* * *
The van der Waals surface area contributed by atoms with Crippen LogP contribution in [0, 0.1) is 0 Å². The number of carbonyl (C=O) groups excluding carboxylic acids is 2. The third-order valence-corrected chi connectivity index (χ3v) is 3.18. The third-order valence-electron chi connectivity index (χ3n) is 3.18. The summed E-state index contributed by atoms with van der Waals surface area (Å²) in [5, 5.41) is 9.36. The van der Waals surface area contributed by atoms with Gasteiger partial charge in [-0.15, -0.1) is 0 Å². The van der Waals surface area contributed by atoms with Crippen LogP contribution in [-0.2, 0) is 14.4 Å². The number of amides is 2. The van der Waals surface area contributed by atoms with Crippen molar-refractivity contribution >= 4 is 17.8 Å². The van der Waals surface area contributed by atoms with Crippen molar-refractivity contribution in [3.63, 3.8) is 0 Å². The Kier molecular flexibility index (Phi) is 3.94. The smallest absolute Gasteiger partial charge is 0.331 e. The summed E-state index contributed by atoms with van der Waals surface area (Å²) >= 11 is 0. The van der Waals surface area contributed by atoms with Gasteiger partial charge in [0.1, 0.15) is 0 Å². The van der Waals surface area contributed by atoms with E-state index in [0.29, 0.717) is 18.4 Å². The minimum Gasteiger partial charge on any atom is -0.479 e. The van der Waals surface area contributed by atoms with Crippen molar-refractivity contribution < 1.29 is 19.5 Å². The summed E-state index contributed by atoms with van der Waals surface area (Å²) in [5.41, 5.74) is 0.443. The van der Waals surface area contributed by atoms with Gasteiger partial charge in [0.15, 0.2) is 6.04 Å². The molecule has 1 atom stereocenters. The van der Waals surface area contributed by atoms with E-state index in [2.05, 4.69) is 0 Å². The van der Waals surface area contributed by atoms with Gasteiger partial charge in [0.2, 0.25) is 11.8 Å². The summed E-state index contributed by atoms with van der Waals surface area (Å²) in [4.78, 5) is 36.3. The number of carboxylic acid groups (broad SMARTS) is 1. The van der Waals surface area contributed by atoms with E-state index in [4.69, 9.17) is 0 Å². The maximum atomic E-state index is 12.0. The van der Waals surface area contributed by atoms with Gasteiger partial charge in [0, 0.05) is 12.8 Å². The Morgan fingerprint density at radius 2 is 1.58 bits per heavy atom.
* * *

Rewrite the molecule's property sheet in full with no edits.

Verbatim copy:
The van der Waals surface area contributed by atoms with Crippen LogP contribution in [0, 0.1) is 0 Å². The number of carbonyl (C=O) groups excluding carboxylic acids is 2. The third-order valence-corrected chi connectivity index (χ3v) is 3.18. The third-order valence-electron chi connectivity index (χ3n) is 3.18. The summed E-state index contributed by atoms with van der Waals surface area (Å²) in [5, 5.41) is 9.36. The van der Waals surface area contributed by atoms with Gasteiger partial charge in [-0.15, -0.1) is 0 Å². The van der Waals surface area contributed by atoms with Crippen LogP contribution in [-0.2, 0) is 14.4 Å². The number of amides is 2. The van der Waals surface area contributed by atoms with Crippen molar-refractivity contribution >= 4 is 17.8 Å². The van der Waals surface area contributed by atoms with Crippen molar-refractivity contribution in [3.63, 3.8) is 0 Å². The Kier molecular flexibility index (Phi) is 3.94. The smallest absolute Gasteiger partial charge is 0.331 e. The summed E-state index contributed by atoms with van der Waals surface area (Å²) >= 11 is 0. The van der Waals surface area contributed by atoms with Gasteiger partial charge in [0.1, 0.15) is 0 Å². The van der Waals surface area contributed by atoms with E-state index in [0.29, 0.717) is 18.4 Å². The minimum Gasteiger partial charge on any atom is -0.479 e. The van der Waals surface area contributed by atoms with Crippen molar-refractivity contribution < 1.29 is 19.5 Å². The summed E-state index contributed by atoms with van der Waals surface area (Å²) in [5.41, 5.74) is 0.443. The van der Waals surface area contributed by atoms with Gasteiger partial charge in [0.15, 0.2) is 6.04 Å². The molecule has 1 atom stereocenters. The van der Waals surface area contributed by atoms with E-state index in [2.05, 4.69) is 0 Å². The van der Waals surface area contributed by atoms with Gasteiger partial charge in [0.2, 0.25) is 11.8 Å². The summed E-state index contributed by atoms with van der Waals surface area (Å²) in [4.78, 5) is 36.3. The number of carboxylic acid groups (broad SMARTS) is 1. The van der Waals surface area contributed by atoms with E-state index in [4.69, 9.17) is 0 Å². The maximum atomic E-state index is 12.0. The van der Waals surface area contributed by atoms with Gasteiger partial charge in [0, 0.05) is 12.8 Å². The Morgan fingerprint density at radius 2 is 1.58 bits per heavy atom.